Part of my high school was in South Dakota, and Willa Cather's Prairie Trilogy, especially My Ántonia, is a big part of English education in South Dakota. However, I happen to have come in just in time to miss her completely. I don't have a copy of My Ántonia, but I do have a copy of Cather's Death Comes for the Archbishop, which I've also never read. So that's the next one up.
Willa Cather was born in Nebraska, where she graduated from the University of Nebraska; she then went east, first to Pittsburgh, then to New York. She is famous for writing novels about frontier life. The latter part of her life is actually somewhat sad: she was acclaimed brilliant for a great part of her career, but towards the end of her life, literary fashions changed, and she began to be sharply criticized and dismissed as out of date, stuck in the past, and, in short, a has-been who, incapable of writing about contemporary life, wrote romances about an idealized past. Faced with such criticisms, Cather became a recluse. Of course, there's no evidence that Cather's literary ability had faded; at least, the arguments of the critics don't really seem to point to any. It's just that the critics of the thirties and forties had no more taste for it.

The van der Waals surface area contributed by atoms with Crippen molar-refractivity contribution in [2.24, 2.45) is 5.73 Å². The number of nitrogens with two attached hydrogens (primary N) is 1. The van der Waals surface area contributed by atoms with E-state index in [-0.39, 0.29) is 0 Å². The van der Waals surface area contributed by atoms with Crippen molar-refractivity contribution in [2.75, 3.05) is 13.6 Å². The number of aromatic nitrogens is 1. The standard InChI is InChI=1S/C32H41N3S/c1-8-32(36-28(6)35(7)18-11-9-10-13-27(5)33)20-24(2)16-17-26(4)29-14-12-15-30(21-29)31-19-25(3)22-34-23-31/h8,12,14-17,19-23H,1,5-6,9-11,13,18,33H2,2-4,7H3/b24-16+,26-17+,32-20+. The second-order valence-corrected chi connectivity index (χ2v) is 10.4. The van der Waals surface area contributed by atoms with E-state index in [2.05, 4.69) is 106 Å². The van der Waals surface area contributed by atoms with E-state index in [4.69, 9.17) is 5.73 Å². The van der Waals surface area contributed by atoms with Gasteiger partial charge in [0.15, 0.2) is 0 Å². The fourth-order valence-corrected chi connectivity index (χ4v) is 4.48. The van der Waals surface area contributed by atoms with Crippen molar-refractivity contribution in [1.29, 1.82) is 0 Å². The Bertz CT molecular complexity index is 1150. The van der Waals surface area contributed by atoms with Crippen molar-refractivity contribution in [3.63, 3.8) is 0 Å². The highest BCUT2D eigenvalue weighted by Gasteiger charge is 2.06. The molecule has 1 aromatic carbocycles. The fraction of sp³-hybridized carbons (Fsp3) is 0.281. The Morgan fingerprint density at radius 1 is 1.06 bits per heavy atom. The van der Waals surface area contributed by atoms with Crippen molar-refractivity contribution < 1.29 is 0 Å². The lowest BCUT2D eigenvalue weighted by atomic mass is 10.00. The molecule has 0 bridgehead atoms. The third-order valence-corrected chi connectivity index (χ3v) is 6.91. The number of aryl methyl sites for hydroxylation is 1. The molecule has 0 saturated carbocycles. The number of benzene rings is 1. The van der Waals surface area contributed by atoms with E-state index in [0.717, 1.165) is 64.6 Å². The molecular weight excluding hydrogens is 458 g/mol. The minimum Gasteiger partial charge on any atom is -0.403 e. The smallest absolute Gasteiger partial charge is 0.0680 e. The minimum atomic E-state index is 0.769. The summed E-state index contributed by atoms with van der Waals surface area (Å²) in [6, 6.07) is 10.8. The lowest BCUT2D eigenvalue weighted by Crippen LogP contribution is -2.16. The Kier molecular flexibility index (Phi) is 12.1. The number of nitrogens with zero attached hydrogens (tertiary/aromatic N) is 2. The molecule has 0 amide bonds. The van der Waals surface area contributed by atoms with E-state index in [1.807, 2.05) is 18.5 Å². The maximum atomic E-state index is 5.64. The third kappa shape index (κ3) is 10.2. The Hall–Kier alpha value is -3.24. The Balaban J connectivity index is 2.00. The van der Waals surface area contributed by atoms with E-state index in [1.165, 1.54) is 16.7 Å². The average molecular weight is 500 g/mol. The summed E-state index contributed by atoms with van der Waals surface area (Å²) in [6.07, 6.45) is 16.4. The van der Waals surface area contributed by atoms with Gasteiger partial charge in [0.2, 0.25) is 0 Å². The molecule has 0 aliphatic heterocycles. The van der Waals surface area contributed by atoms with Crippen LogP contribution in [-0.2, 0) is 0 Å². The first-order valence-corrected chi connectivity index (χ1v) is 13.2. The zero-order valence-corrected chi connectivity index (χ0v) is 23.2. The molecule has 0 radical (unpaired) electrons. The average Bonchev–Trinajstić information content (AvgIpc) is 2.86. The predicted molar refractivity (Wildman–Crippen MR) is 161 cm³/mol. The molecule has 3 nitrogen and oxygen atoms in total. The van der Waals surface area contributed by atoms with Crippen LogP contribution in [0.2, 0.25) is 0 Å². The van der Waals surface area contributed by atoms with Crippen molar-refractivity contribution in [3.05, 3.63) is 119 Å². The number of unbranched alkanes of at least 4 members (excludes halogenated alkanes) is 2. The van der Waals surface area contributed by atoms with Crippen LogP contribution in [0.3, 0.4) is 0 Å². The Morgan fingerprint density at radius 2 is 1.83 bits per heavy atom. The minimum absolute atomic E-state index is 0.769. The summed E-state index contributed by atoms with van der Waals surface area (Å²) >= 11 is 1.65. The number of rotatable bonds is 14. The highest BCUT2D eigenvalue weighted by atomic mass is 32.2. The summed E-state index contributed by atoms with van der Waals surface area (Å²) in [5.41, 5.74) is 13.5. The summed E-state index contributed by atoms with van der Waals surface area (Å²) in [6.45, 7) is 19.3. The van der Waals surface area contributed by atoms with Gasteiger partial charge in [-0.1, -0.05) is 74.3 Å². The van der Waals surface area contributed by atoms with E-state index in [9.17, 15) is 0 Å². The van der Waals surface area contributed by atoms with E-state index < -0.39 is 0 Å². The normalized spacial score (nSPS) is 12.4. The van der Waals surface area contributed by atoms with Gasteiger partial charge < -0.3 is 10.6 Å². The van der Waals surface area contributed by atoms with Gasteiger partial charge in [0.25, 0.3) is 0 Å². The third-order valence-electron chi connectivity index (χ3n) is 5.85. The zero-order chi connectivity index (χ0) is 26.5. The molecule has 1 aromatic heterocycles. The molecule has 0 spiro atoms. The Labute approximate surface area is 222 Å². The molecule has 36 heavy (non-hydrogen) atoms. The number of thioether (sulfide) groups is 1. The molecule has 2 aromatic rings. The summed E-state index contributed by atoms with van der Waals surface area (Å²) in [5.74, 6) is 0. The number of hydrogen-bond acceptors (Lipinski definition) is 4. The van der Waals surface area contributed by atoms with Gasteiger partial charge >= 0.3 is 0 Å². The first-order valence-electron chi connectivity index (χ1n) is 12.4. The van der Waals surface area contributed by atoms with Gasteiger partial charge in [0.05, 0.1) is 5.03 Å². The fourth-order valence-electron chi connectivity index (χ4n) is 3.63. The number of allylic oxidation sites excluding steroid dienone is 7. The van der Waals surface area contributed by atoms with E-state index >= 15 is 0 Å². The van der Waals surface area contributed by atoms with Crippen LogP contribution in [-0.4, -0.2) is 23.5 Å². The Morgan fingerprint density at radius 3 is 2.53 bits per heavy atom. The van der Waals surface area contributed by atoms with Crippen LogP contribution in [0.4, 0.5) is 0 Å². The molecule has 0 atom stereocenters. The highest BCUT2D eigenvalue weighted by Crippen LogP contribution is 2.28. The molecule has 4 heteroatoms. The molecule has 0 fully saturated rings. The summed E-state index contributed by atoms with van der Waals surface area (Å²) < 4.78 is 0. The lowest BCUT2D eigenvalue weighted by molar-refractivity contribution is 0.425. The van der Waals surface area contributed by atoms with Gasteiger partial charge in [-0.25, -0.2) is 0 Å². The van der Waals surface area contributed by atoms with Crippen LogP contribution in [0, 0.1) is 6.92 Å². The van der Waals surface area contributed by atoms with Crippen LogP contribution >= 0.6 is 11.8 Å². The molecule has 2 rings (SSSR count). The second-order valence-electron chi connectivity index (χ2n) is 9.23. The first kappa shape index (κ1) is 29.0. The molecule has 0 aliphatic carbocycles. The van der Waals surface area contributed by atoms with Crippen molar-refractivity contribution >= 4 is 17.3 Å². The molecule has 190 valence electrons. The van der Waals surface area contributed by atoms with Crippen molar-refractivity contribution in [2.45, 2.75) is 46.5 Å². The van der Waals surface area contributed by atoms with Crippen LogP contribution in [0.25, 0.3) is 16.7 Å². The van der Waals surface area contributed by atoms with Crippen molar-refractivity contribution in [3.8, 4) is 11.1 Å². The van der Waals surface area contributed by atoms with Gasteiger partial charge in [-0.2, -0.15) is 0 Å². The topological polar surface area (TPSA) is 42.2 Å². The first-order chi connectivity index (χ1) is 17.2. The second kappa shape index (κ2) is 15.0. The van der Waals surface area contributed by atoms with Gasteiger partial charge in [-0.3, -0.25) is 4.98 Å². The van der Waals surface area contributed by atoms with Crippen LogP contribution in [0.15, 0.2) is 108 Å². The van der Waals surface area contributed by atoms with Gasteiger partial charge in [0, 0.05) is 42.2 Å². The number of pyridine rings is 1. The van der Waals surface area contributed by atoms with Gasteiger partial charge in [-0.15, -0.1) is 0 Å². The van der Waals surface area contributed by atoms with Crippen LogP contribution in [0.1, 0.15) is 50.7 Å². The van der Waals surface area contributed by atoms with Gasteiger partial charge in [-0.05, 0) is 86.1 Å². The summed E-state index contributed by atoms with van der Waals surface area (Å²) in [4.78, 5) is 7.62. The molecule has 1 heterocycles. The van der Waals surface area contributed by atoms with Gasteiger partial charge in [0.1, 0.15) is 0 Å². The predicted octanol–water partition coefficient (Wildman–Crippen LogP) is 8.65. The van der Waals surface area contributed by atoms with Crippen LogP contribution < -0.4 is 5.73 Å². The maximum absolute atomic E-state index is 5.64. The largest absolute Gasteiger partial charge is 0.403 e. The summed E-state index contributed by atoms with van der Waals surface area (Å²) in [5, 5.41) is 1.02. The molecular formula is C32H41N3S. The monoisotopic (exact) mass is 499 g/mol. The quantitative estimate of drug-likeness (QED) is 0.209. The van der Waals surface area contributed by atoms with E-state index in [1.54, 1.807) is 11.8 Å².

Death Comes for the Archbishop is, in a sense, Cather's last great victory before her reputation was swept away by the barbarians. Published in 1927, it has repeatedly been listed as one of the great American novels. It's set in New Mexico territory, so that will make for quite a change of scenario from the Mediterranean setting of the last book.